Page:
> with you.  My email address should be attached to this reply, but if not
> I can be reached at  If you want, I can also
> examine your benchmarking code and environment to help discern what
> might be the reason for the results you're seeing.
> To answer Michael's question.  The numbers above (good or bad) are not
> necessarily reflective of message processing when dealing with
> attachements.  These numbers are a reflection of (among other things)
> the SOAP stack's XML/Java serialization.  Regarding WASP; our Java and
> C++ products support MIME attachements.  In addition the C++ product
> supports DIME attachements today, and the Java product will in June.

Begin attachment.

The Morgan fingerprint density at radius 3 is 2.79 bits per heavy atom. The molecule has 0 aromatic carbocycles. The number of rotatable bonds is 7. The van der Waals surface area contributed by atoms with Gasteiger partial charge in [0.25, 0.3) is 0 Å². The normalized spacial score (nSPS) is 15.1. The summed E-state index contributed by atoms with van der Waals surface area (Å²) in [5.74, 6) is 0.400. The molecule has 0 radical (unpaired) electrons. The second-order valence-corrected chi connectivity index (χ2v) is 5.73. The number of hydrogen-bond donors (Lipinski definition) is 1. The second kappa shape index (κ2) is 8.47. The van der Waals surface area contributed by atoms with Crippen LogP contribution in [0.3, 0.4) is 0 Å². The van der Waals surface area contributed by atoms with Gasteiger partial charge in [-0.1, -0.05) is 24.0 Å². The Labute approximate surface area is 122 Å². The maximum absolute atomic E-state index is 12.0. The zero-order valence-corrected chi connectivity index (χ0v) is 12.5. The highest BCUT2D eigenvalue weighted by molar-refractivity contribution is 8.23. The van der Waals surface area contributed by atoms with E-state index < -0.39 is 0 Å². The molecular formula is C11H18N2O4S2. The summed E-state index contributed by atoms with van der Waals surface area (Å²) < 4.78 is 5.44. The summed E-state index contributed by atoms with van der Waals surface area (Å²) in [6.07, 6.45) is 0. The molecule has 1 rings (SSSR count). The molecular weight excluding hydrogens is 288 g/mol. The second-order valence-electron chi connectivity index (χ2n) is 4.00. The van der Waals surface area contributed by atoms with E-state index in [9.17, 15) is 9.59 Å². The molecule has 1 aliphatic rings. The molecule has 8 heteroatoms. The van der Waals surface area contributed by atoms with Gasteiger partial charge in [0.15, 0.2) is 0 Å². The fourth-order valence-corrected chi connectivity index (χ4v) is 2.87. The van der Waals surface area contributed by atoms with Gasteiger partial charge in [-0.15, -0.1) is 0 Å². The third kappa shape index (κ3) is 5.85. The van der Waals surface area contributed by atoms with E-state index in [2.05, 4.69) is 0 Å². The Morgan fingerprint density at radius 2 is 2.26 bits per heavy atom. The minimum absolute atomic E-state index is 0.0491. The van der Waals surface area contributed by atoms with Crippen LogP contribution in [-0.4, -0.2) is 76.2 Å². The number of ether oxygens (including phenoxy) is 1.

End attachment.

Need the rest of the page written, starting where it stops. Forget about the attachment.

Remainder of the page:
> During our tests we wanted to see what (if any) sized attachment would
> cause WASP to fail.  We got up to a 165MB MIME attachment without a
> hiccup.  We have not tried anything larger, but are confident WASP will
> continue to perform.  This is not to say that SOAP with Attachments is
> the right design for you, but to say that should you go this route WASP
> could undoubtedly handle the load.
> I should also note that I in particular and Systinet in general hold the
> open source and Apache communities in the highest regard.  The above
> statements are not meant to disparage the valuable and exciting work
> being done here.  Please view these benchmarking results as neutral, and
> this message as an attempt to set the record straight regarding WASP